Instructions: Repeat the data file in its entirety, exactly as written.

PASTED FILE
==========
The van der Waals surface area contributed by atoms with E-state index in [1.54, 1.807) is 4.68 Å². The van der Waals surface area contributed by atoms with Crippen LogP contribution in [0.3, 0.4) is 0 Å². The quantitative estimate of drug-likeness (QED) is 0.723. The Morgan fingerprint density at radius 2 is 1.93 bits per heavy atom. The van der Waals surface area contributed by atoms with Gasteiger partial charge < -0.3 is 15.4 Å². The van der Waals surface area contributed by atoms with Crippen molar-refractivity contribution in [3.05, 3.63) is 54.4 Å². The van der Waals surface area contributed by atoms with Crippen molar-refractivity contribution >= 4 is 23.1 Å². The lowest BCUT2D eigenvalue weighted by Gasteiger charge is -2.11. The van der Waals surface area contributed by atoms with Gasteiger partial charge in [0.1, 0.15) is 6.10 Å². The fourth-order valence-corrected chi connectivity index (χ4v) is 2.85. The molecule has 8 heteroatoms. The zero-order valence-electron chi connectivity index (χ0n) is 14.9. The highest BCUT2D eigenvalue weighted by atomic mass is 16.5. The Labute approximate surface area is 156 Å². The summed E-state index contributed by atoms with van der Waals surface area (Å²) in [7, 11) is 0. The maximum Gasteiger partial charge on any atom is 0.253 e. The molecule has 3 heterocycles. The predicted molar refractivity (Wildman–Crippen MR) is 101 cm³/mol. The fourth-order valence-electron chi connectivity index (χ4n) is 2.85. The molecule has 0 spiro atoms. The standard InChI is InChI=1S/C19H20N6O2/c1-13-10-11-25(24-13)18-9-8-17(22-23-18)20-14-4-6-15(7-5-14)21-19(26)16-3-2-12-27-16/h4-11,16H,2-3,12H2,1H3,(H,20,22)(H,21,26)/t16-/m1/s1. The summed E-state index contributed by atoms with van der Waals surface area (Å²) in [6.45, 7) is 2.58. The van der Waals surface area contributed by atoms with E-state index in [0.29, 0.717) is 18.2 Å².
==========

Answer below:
The van der Waals surface area contributed by atoms with E-state index in [1.54, 1.807) is 4.68 Å². The van der Waals surface area contributed by atoms with Crippen LogP contribution in [0.3, 0.4) is 0 Å². The quantitative estimate of drug-likeness (QED) is 0.723. The Morgan fingerprint density at radius 2 is 1.93 bits per heavy atom. The van der Waals surface area contributed by atoms with Gasteiger partial charge < -0.3 is 15.4 Å². The van der Waals surface area contributed by atoms with Crippen molar-refractivity contribution in [3.05, 3.63) is 54.4 Å². The van der Waals surface area contributed by atoms with Crippen molar-refractivity contribution >= 4 is 23.1 Å². The lowest BCUT2D eigenvalue weighted by Gasteiger charge is -2.11. The van der Waals surface area contributed by atoms with Gasteiger partial charge in [0.1, 0.15) is 6.10 Å². The fourth-order valence-corrected chi connectivity index (χ4v) is 2.85. The molecule has 8 heteroatoms. The zero-order valence-electron chi connectivity index (χ0n) is 14.9. The highest BCUT2D eigenvalue weighted by atomic mass is 16.5. The Labute approximate surface area is 156 Å². The summed E-state index contributed by atoms with van der Waals surface area (Å²) in [7, 11) is 0. The maximum Gasteiger partial charge on any atom is 0.253 e. The molecule has 3 heterocycles. The predicted molar refractivity (Wildman–Crippen MR) is 101 cm³/mol. The fourth-order valence-electron chi connectivity index (χ4n) is 2.85. The molecule has 0 spiro atoms. The standard InChI is InChI=1S/C19H20N6O2/c1-13-10-11-25(24-13)18-9-8-17(22-23-18)20-14-4-6-15(7-5-14)21-19(26)16-3-2-12-27-16/h4-11,16H,2-3,12H2,1H3,(H,20,22)(H,21,26)/t16-/m1/s1. The summed E-state index contributed by atoms with van der Waals surface area (Å²) in [6.45, 7) is 2.58. The van der Waals surface area contributed by atoms with E-state index in [0.29, 0.717) is 18.2 Å².